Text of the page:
Sanctions hit Belarus hard but slowly and the country is being drawn deeper and deeper into Russia’s invasion of Ukraine.
Lukashenko is being drawn into the war a lot faster than both he (and probably also Russia) were expecting. In an interview with a Kremlin-affiliated Youtube channel in January, Lukashenko said that in the event of full-scale war, Ukraine would fall in 3-4 days, which doesn’t seem likely at the moment. Lukashenko, who knows that he won’t survive without Putin, needs to do anything he can to help Russia and has even recently announced that Belarus will enter the war with troops on Russia’s side. Belarusian men are, however, not very interested in fighting Putin’s war, and many say they’d rather choose prison than be drafted.
For Lukashenko to go any further in this conflict would likely cause Russia some problems, since Belarusians are very anti-war and are currently aiding Ukrainian authorities with information about Russian troop movements and the low general support for the war. On Telegram, there’s even a chat-bot now dedicated to Belarusians who send videos and pictures of Russian troop movements across Belarus.
In January, American diplomats warned their Belarusian colleagues in New York that participation in a Russian invasion of Ukraine could lead to rifts within the regime, since members of the political elite could refuse a war with Ukraine. While there are signs that the unity within the Russian elite is starting to crack, no clear signs of discord has been seen among the Belarusians.
Yesterday, over 800 Belarusians were arrested in peace demonstrations all over the country. Videos were released on social media of people yelling “No War” while queueing to vote in the constitutional referendum; videos were also released of drivers honking their horns while in car queues in Minsk much like during the protests of 2020.
It would seem as if Belarus has had a slight political awakening after last year's brutal crackdown on any type of political activity in the country. However, whether this will lead to any great political upheaval is doubtful, considering the security forces swift, brutal and effective methods of shutting down any form of openly shown dissent.
Sanctions also appear to be hitting Belarus slowly but steadily, as banks across the country have run out of currency since February 24. Today, Belarus's national bank also announced that it will increase the “refinancing rate” (repo-rate) to 12%; last time the refinancing rate was this high was in 2017 while the country was coming out of its latest financial crisis.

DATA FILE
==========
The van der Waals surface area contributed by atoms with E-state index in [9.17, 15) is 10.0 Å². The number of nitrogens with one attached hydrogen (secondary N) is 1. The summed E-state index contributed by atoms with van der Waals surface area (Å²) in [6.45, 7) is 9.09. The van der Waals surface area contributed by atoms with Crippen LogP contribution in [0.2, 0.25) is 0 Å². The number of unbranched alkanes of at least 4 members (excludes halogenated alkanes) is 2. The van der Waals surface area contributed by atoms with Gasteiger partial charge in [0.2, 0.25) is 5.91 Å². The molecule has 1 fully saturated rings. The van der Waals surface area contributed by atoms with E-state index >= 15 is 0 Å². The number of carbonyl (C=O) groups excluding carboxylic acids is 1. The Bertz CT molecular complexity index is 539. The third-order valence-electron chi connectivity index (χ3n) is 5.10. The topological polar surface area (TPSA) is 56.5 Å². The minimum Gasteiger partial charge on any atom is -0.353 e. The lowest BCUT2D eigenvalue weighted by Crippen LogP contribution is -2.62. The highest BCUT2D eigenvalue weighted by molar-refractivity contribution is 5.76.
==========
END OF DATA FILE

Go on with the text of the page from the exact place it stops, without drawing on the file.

Yesterday, Belarusians voted on changes to the constitution. Many people are said to have followed the opposition's advice of handing in voting cards with both options marked, invalidating them. Nevertheless, the constitutional changes obviously passed. These changes are probably one of the Kremlin’s demands, but they also give Lukashenko certain political security assurances.
First, it grants immunity to former presidents, and secondly it creates a new constitutional body, which in some respects will have higher authority than the government and president. This new constitutional body, the All-Belarusian Assembly, is thought to be Lukashenko’s way of staying in power behind the scenes.
Relating to the war, the constitutional changes will now allow for Belarus to station Russian nuclear weapons on its territory. French Foreign Minister Jean-Yves Le Drian told the press this earlier in February that if Russia deployed nuclear weapons to Belarus, “this would be a serious change in European security, which cannot go unanswered."
French President Emanuel Macron during a previous meeting with Putin was given assurances that Russian nuclear weapons would not be placed there. However, the current situation makes it seem like all bets are off.
Perhaps something can come out of today's negotiations between Ukraine and Russia that will be held on Belarusian territory. If not, Lukashenko might very well use the Belarusian army in the war, which will create nothing but more problems for him.